Popular Entertainment · Religion · Technology

Katy, Kanye, and Alien Sex: E.T. as a Religious Experience

Alien abductions are religiosexual fantasies about perfect beings — beings without sex organs; the Greys are the angels of a technology worshipping civilization, their divine nature evidenced not just by advanced technology and enormous, sterile intellect, but also by physical form: an enormous head and smooth, sexless, undifferentiated bodies. An explosion of intelligence and an implosion of genitalia. The ideal of a culture that fetishizes science and finds the body profane; God is not made in our image but through our image, as an inversion its unholiness. So the fantasy’s content focuses on the filthiest orifice of all: the anally probed asshole; the divine is alien to us, but this act of submission, of prostation (lol), allows us to feel the divine within our own absences – the difference must therefore be stretched open wide as possible. Religious experience is a metal rod up your ass.

Katy Perry and Kanye West understood this relationship perfectly: technology, aliens, sex, and religion fused together in the hit song E.T. Kanye explicitly tells us to “step into the fantasy,” to imagine this extraterrestrial experience, champion lovers with different DNA. But fantasy is not personal; fantasy is necessarily social, as the idea of an alternative world can only be a negative reflection of the actual1. And the fantasy about to be described to us, the one we are invited to partake in, is not merely fantasy but the fantasy — and the song’s incredible success, 435 million views on YouTube, testifies to its resonance. Kanye, appropriately, casts himself in the role of alien for this song, a futuristic lover who is “reverend.” 

Katy, however, plays the role of abductee – a sexist cultural trope2 – and the video has her floating around in space wearing ornate, exotic, religious-looking outfits. This abduction is being cast as a religious event, made even more apparent when she wonders at her extraterrestrial lover, “Could you be the devil? Could you be an angel?” But the listener, like Katy, already knows the answer. This being is a different-dimensioned angel who will “lead [her] into the light.” She is ready for abduction, ready to be kissed, and, as Kanye expresses in his second verse, she is ready to be disrobed and probed3; Kanye abducted her, and will “tell [her] what to do.” The Alien is sexual and divine, the abduction is religious, and our relationship is that of a slave to master. 50 Shades of Kanye.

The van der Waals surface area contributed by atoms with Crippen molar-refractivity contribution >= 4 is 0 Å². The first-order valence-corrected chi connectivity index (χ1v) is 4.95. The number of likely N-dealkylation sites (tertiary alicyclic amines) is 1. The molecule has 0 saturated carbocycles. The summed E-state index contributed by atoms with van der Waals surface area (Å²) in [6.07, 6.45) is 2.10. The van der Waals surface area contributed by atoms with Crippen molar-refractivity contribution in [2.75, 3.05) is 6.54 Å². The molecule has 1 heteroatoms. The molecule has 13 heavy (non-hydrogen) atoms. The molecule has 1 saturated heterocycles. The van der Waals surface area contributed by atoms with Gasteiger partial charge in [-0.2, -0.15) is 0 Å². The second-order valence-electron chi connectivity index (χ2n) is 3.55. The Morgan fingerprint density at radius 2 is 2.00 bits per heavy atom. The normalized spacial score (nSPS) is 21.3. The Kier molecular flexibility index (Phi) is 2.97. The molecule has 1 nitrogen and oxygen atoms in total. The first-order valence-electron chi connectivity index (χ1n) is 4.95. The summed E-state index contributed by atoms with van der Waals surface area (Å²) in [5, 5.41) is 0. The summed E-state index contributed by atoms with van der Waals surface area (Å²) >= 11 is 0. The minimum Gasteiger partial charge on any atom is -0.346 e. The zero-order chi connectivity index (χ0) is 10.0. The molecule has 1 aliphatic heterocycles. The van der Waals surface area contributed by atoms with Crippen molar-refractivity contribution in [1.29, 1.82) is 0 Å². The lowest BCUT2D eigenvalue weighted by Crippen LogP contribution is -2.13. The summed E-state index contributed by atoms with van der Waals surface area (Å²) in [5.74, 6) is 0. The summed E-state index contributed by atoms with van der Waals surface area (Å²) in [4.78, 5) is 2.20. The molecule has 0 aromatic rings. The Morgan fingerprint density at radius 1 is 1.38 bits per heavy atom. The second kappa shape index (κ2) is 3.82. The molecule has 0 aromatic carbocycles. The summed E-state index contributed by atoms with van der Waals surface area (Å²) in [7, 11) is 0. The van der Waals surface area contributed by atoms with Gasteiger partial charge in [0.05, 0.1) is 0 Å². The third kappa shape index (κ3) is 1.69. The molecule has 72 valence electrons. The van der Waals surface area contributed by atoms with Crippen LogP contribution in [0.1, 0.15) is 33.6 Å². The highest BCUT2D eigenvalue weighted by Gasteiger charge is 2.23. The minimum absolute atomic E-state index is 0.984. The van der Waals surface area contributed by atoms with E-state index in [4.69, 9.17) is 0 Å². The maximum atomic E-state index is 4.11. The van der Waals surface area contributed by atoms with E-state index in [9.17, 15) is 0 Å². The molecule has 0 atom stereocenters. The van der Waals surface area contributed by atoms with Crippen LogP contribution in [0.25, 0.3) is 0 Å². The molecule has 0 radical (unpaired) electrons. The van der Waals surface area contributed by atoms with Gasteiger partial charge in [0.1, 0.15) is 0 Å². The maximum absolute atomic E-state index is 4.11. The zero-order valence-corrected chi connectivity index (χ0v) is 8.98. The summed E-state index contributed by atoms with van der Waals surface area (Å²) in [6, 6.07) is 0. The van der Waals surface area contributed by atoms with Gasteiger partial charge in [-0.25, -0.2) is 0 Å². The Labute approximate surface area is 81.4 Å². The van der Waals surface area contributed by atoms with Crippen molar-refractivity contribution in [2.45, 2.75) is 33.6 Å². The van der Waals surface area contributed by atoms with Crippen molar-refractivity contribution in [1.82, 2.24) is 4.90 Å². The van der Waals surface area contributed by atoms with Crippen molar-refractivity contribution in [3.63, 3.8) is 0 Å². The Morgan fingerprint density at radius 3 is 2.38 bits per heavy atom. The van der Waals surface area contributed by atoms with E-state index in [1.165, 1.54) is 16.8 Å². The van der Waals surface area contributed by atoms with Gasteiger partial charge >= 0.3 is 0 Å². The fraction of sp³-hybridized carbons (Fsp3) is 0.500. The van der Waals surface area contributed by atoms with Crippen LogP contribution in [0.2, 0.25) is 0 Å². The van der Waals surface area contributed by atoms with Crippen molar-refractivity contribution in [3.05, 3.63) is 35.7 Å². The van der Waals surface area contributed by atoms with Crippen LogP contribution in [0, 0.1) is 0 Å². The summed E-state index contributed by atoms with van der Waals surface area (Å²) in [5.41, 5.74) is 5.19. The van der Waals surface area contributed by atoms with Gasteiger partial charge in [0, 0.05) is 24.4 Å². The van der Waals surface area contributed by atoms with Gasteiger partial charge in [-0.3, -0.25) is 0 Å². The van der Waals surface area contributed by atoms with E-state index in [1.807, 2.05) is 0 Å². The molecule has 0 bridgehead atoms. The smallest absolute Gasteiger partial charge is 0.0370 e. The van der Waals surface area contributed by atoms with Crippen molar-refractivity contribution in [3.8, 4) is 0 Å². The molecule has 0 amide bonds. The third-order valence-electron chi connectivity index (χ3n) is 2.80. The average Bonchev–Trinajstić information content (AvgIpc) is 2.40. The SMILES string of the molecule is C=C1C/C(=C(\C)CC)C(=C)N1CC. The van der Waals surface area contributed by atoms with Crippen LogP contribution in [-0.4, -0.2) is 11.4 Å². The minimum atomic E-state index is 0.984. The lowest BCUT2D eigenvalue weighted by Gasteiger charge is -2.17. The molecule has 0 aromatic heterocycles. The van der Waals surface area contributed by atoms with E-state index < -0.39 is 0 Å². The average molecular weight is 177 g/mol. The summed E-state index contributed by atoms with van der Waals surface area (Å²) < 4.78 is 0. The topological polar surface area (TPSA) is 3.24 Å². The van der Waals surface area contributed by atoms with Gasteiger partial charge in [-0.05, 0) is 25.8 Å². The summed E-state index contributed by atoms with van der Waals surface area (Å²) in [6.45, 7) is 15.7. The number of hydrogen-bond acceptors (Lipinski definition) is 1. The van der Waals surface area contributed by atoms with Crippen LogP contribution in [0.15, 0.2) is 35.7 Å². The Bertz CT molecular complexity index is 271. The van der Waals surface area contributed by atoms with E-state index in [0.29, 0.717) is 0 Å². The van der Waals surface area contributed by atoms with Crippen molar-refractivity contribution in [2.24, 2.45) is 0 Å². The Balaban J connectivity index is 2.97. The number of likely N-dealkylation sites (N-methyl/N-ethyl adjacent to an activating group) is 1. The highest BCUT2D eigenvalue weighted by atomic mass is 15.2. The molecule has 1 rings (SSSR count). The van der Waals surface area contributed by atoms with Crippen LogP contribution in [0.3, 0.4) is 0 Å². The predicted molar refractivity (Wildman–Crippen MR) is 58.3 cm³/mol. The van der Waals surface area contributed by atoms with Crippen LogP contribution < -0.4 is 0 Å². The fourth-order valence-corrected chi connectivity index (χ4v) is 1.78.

E.T. is the 20th and 21st centuries’ anthem. Alien abduction fantasies popularized themselves with the rise of military technology – the one good thing world war gave us – and on a similar timeline Barbie was invented, the ideal human form. But she was not ideal for any positive attributes, but for her absences: no anus, vagina, or nipples. We are in the world of futuristic, Kanye West alien sex, the ultimate form of release: ejaculating into a test tube with a probe up your ass, being raped by something that can’t even have sex4.

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1A simple daydream of a different boss is not only a reaction to the attributes and behaviors of the current boss, but the new and improved boss is already dependent on social concepts, ie, the concept of a good boss. The concept of a workplace. Both of which, in turn, are constructs of capitalism – a form of social organization.

2Clearly this song, as a product, was made with the social psyche in mind – whether it manifested itself through conscious or unconscious means.

3He both cannot (no cock) and will not sully himself with flesh-to-flesh contact. The appropriate artifact is a futuristic metal dildo.

4I say it a lot, but I think I’ve actually lost my mind this time. Also, this just playful funning around, not some actual thesis.

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